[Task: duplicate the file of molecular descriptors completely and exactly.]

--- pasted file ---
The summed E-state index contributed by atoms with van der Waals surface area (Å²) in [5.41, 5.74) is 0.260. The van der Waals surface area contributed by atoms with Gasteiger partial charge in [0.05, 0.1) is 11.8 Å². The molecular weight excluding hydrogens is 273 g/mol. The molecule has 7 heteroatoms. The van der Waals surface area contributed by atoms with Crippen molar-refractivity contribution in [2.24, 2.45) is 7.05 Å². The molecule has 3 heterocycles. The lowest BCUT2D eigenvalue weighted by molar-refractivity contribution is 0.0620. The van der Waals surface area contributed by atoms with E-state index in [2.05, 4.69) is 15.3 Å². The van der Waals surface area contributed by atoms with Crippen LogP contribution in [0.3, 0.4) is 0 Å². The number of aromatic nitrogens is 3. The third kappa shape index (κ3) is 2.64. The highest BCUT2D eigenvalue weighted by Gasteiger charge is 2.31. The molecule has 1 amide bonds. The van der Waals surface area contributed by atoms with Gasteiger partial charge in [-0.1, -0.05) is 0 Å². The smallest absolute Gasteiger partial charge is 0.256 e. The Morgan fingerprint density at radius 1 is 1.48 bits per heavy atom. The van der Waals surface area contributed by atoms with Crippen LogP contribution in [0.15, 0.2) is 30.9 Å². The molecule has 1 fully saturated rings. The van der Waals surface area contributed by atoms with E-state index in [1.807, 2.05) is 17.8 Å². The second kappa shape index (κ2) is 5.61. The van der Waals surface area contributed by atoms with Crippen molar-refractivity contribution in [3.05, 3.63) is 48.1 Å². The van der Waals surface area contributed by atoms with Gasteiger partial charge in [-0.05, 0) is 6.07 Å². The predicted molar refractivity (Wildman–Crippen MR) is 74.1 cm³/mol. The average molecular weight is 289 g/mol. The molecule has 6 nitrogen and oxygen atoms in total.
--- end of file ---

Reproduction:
The summed E-state index contributed by atoms with van der Waals surface area (Å²) in [5.41, 5.74) is 0.260. The van der Waals surface area contributed by atoms with Gasteiger partial charge in [0.05, 0.1) is 11.8 Å². The molecular weight excluding hydrogens is 273 g/mol. The molecule has 7 heteroatoms. The van der Waals surface area contributed by atoms with Crippen molar-refractivity contribution in [2.24, 2.45) is 7.05 Å². The molecule has 3 heterocycles. The lowest BCUT2D eigenvalue weighted by molar-refractivity contribution is 0.0620. The van der Waals surface area contributed by atoms with E-state index in [2.05, 4.69) is 15.3 Å². The van der Waals surface area contributed by atoms with Crippen LogP contribution in [0.3, 0.4) is 0 Å². The number of aromatic nitrogens is 3. The third kappa shape index (κ3) is 2.64. The highest BCUT2D eigenvalue weighted by Gasteiger charge is 2.31. The molecule has 1 amide bonds. The van der Waals surface area contributed by atoms with Gasteiger partial charge in [-0.1, -0.05) is 0 Å². The smallest absolute Gasteiger partial charge is 0.256 e. The Morgan fingerprint density at radius 1 is 1.48 bits per heavy atom. The van der Waals surface area contributed by atoms with Crippen LogP contribution in [0.15, 0.2) is 30.9 Å². The molecule has 1 fully saturated rings. The van der Waals surface area contributed by atoms with E-state index in [1.807, 2.05) is 17.8 Å². The second kappa shape index (κ2) is 5.61. The van der Waals surface area contributed by atoms with Crippen molar-refractivity contribution in [3.05, 3.63) is 48.1 Å². The van der Waals surface area contributed by atoms with Gasteiger partial charge in [-0.05, 0) is 6.07 Å². The predicted molar refractivity (Wildman–Crippen MR) is 74.1 cm³/mol. The average molecular weight is 289 g/mol. The molecule has 6 nitrogen and oxygen atoms in total.